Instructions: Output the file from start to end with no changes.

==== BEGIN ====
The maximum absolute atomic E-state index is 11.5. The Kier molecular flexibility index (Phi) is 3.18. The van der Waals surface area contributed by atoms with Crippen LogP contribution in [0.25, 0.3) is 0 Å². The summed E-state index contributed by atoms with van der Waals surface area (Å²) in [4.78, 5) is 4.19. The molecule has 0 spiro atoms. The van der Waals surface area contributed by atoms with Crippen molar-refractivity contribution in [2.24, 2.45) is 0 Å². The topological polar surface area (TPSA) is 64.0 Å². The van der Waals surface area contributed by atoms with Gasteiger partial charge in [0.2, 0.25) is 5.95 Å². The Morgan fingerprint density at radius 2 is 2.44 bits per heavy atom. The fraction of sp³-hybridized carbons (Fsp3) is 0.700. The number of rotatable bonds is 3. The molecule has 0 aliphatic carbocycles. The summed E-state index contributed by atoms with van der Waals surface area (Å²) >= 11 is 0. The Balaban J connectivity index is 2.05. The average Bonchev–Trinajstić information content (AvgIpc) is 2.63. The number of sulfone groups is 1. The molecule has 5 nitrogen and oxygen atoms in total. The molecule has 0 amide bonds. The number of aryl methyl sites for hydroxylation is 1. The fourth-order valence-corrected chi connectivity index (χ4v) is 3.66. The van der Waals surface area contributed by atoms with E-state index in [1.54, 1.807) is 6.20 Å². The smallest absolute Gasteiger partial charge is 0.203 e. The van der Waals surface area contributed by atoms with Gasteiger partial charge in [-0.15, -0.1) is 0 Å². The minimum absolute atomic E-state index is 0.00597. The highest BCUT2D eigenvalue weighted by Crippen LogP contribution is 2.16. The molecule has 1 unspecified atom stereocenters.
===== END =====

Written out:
The maximum absolute atomic E-state index is 11.5. The Kier molecular flexibility index (Phi) is 3.18. The van der Waals surface area contributed by atoms with Crippen LogP contribution in [0.25, 0.3) is 0 Å². The summed E-state index contributed by atoms with van der Waals surface area (Å²) in [4.78, 5) is 4.19. The molecule has 0 spiro atoms. The van der Waals surface area contributed by atoms with Crippen molar-refractivity contribution in [2.24, 2.45) is 0 Å². The topological polar surface area (TPSA) is 64.0 Å². The van der Waals surface area contributed by atoms with Gasteiger partial charge in [0.2, 0.25) is 5.95 Å². The Morgan fingerprint density at radius 2 is 2.44 bits per heavy atom. The fraction of sp³-hybridized carbons (Fsp3) is 0.700. The number of rotatable bonds is 3. The molecule has 0 aliphatic carbocycles. The summed E-state index contributed by atoms with van der Waals surface area (Å²) >= 11 is 0. The Balaban J connectivity index is 2.05. The average Bonchev–Trinajstić information content (AvgIpc) is 2.63. The number of sulfone groups is 1. The molecule has 5 nitrogen and oxygen atoms in total. The molecule has 0 amide bonds. The number of aryl methyl sites for hydroxylation is 1. The fourth-order valence-corrected chi connectivity index (χ4v) is 3.66. The van der Waals surface area contributed by atoms with E-state index in [1.54, 1.807) is 6.20 Å². The smallest absolute Gasteiger partial charge is 0.203 e. The van der Waals surface area contributed by atoms with Gasteiger partial charge in [-0.15, -0.1) is 0 Å². The minimum absolute atomic E-state index is 0.00597. The highest BCUT2D eigenvalue weighted by Crippen LogP contribution is 2.16. The molecule has 1 unspecified atom stereocenters.